I did an air test to give me an idea of how much depth is lost when the sensitivity has to be reduced due to EMI or other factors. Although depending on the ground conditions, a SF can be used to mitigate EMI.

    I used the 6” coil, a silver dime, M3, and the default of 5 for the recovery speed.



    Interesting. Just goes to show you that increasing from sens at 23 to 26 doesn't gain you anything but noise. Even running it at 30 only gains you 1". So it's really best to know what your acceptable lowest number for sensitivity is.  On that chart 24 seems good if you can maintain it. Dropping sensitivity seems to have a greater adverse effect than raising it. 24 - 30 (6 steps up) gains you 1" -  dropping it from 24  to 18 (6 steps down) loses you 2 1/2" . Lesson is -  don't drop sensitivity too much or you lose out, and don't put too much faith in raising sensitivity - it doesn't gain you much at all. Thanks for doing the chart.

  15. 3 hours ago, F350Platinum said:

    Dunno, it was attached to something else that was metal plate:20230119_125653.thumb.jpg.1c5fe9880302e6705ef58902600a0883.jpg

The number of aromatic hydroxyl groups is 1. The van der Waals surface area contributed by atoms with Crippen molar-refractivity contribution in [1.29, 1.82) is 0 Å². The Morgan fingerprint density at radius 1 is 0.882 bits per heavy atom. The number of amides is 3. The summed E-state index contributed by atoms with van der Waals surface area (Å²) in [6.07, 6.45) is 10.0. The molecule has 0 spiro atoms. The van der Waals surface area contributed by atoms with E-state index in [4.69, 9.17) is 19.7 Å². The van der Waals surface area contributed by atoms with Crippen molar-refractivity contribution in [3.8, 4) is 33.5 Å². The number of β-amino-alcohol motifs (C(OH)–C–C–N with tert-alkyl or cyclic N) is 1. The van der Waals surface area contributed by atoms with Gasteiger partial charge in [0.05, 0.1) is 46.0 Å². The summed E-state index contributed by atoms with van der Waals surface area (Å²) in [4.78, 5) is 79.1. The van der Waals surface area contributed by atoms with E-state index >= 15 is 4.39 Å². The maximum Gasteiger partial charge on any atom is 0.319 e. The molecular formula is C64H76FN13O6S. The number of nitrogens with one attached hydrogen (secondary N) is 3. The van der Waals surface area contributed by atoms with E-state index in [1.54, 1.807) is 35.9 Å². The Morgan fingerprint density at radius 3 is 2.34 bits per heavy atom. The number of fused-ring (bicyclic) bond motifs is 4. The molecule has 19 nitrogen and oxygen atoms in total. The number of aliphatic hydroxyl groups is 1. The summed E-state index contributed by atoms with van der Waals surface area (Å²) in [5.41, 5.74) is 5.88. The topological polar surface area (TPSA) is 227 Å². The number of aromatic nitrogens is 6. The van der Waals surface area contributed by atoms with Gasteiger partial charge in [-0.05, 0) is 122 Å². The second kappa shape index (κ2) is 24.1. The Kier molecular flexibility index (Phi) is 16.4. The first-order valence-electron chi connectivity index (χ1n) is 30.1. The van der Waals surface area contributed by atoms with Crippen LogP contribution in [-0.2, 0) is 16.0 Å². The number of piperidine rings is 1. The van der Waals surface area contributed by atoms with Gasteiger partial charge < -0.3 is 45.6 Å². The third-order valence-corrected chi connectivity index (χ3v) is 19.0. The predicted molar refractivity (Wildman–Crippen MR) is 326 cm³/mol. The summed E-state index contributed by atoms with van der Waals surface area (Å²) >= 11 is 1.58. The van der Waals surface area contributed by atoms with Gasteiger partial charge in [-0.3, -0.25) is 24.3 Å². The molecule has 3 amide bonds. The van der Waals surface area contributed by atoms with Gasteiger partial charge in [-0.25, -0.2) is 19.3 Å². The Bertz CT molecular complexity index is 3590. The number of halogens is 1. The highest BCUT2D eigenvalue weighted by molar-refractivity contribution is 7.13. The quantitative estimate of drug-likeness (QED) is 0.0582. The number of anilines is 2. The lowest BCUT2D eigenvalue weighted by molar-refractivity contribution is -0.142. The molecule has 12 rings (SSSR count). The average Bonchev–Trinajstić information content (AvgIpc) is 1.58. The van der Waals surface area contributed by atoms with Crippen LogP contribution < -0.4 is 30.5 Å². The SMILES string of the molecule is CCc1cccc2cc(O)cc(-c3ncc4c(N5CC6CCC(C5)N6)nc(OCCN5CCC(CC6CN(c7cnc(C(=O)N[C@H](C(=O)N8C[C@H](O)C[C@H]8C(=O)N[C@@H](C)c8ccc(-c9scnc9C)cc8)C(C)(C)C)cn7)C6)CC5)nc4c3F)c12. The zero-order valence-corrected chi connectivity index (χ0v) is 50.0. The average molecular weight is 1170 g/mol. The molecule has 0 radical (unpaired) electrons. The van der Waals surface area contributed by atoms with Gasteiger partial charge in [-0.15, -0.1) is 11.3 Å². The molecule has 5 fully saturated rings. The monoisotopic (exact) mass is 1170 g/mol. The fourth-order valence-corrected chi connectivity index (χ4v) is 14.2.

I'm thinking some kind of horse tack. That's not cloth under the fastener, obviously took a lot of force to snap it off. It's real heavy. The nail is copper, it gave the same ID as a wheat penny.

    This field is part of the large plantation I've been hunting, didn't feel like going too far from home yesterday 😀

    Maybe a saddle decoration. Still have hopes it's military. On the two headed nail, I have one (maybe more) of those. So I started to think it's just a nail with a copper washer on the other end peened over. So I scraped mine and found that it is a washer on one end. Here's some pictures. Without cleaning both ends, it looks solid, but after cleaning, one side is peened over.



    • Like 2